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Bayesian Protein Secondary Structure Prediction With Near-Optimal Segmentations
Authors: Aydin, Z., Altunbasak, Y., Erdogan, H.
Published in: IEEE Transactions on Signal Processing
Publication year: 2007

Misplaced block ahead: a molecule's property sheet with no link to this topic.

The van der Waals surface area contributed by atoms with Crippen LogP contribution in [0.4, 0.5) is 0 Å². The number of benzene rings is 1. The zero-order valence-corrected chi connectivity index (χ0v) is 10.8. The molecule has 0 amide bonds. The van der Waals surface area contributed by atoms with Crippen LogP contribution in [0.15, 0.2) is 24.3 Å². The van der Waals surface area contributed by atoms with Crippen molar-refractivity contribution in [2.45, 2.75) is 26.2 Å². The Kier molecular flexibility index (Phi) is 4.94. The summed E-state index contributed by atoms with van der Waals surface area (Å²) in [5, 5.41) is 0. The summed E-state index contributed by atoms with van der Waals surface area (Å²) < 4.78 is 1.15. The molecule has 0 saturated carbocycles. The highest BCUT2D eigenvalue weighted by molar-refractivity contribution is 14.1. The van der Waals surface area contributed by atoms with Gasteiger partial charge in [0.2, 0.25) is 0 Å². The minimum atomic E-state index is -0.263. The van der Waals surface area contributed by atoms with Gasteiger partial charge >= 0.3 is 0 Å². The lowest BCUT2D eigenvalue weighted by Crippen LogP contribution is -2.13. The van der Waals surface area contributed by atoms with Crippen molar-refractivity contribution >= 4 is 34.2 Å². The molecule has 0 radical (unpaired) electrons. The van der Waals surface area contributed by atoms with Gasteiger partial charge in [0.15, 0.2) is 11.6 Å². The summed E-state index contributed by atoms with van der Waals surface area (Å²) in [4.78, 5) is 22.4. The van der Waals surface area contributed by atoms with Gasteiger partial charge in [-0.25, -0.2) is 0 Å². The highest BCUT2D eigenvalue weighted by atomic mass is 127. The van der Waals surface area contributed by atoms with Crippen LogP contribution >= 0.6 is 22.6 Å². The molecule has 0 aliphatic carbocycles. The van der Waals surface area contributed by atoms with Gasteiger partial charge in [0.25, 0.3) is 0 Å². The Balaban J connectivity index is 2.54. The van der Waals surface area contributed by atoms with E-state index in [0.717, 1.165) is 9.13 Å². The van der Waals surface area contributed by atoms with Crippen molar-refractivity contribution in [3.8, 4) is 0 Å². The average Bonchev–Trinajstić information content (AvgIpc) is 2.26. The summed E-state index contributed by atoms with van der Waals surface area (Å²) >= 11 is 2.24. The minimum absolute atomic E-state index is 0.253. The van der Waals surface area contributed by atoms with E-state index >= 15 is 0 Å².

Abstract: Secondary structure prediction is an invaluable tool in determining the 3-D structure and function of proteins. Typically, protein secondary structure prediction methods suffer from low accuracy in beta-strand predictions, where nonlocal interactions play a significant role. There is a considerable need to model such long- range interactions that contribute to the stabilization of a protein molecule. In this paper, we introduce an alternative decoding technique for the hidden semi-Markov model (HSMM) originally employed in the BSPSS algorithm, and further developed in the IPSSP algorithm. The proposed method is based on the N-best paradigm where a set of most likely segmentations is computed. To generate suboptimal segmentations (i.e., alternative prediction sequences), we developed two N-best search algorithms. The first one is an A* stack decoder algorithm that extends paths (or hypotheses) by one symbol at each iteration. The second algorithm locally keeps the end positions of the highest scoring K previous segments and performs backtracking. Both algorithms employ the hidden semi- Markov model described in Aydin etal. [5], and use Viterbi scoring to compute the N-best list. The availability of near-optimal segmentations and the utilization of the Viterbi scoring enable the sequences to be rescored using more complex dependency models that characterize nonlocal interactions in beta-sheets. After the score update, one can either keep the segmentations to be employed in 3-D structure prediction or predict the secondary structure by applying a weighted voting procedure to a set of top scoring M ges 1 segmentations. The accuracy measures of the N-best method when used to predict the secondary structure are shown to be comparable or better than the classical Viterbi decoder (MAP estimator), tested under the single-sequence condition. When no rescoring is applied, the stack decoder algorithm with sufficiently large M improves the overall sensitivity measure (Q3) of the Viterbi algorithm by 1.1%. At the same M value, the N-best Viterbi algorithm improves the Q3 measure by 0.25% as well as the sensitivity measures specific for each secondary structure type (Qobs alpha, Qobs beta, Qobs L). When the sequences are rescored using the posterior probability distribution computed by the posterior decoding algorithm (MPM estimator), N-best Viterbi improves the Q3 measure of the Viterbi algorithm by 2.6%. The rescored N-best list approach also enables us to generate suboptimal segmentations that are valid sequences (i.e., realizable from the hidden semi-Markov model). Although the N-best algorithms and the score update procedure brought significant improvements over the Viterbi algorithm, they were not able to outperform the posterior decoding algorithm in the single-sequence condition. Further improvements in the prediction accuracy should be possible with the incorporation of sophisticated models for nonlocal interactions and other physical constraints that stabilize the overall structure of a protein.
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